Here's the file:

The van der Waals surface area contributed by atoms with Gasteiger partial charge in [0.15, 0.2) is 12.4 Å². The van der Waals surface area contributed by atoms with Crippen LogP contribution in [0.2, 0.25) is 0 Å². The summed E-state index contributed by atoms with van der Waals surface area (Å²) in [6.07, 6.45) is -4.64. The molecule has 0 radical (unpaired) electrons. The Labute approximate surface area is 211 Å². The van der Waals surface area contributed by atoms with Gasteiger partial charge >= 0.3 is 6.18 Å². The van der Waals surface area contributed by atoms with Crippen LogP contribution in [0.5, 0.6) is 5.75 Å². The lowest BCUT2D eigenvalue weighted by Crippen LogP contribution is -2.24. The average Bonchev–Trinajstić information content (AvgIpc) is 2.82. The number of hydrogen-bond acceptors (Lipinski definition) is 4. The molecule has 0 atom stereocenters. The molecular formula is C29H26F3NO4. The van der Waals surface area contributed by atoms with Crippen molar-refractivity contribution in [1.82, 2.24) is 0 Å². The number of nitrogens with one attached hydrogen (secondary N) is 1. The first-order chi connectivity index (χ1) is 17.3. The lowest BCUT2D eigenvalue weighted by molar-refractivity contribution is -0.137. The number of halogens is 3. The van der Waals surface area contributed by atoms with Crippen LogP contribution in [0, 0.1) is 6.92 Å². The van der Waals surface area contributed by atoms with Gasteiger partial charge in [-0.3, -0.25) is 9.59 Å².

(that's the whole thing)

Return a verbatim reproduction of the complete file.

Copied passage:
The van der Waals surface area contributed by atoms with Gasteiger partial charge in [0.15, 0.2) is 12.4 Å². The van der Waals surface area contributed by atoms with Crippen LogP contribution in [0.2, 0.25) is 0 Å². The summed E-state index contributed by atoms with van der Waals surface area (Å²) in [6.07, 6.45) is -4.64. The molecule has 0 radical (unpaired) electrons. The Labute approximate surface area is 211 Å². The van der Waals surface area contributed by atoms with Gasteiger partial charge >= 0.3 is 6.18 Å². The van der Waals surface area contributed by atoms with Crippen LogP contribution in [0.5, 0.6) is 5.75 Å². The lowest BCUT2D eigenvalue weighted by Crippen LogP contribution is -2.24. The average Bonchev–Trinajstić information content (AvgIpc) is 2.82. The number of hydrogen-bond acceptors (Lipinski definition) is 4. The molecule has 0 atom stereocenters. The molecular formula is C29H26F3NO4. The van der Waals surface area contributed by atoms with Crippen molar-refractivity contribution in [1.82, 2.24) is 0 Å². The number of nitrogens with one attached hydrogen (secondary N) is 1. The first-order chi connectivity index (χ1) is 17.3. The lowest BCUT2D eigenvalue weighted by molar-refractivity contribution is -0.137. The number of halogens is 3. The van der Waals surface area contributed by atoms with Crippen LogP contribution in [0, 0.1) is 6.92 Å². The van der Waals surface area contributed by atoms with Gasteiger partial charge in [-0.3, -0.25) is 9.59 Å².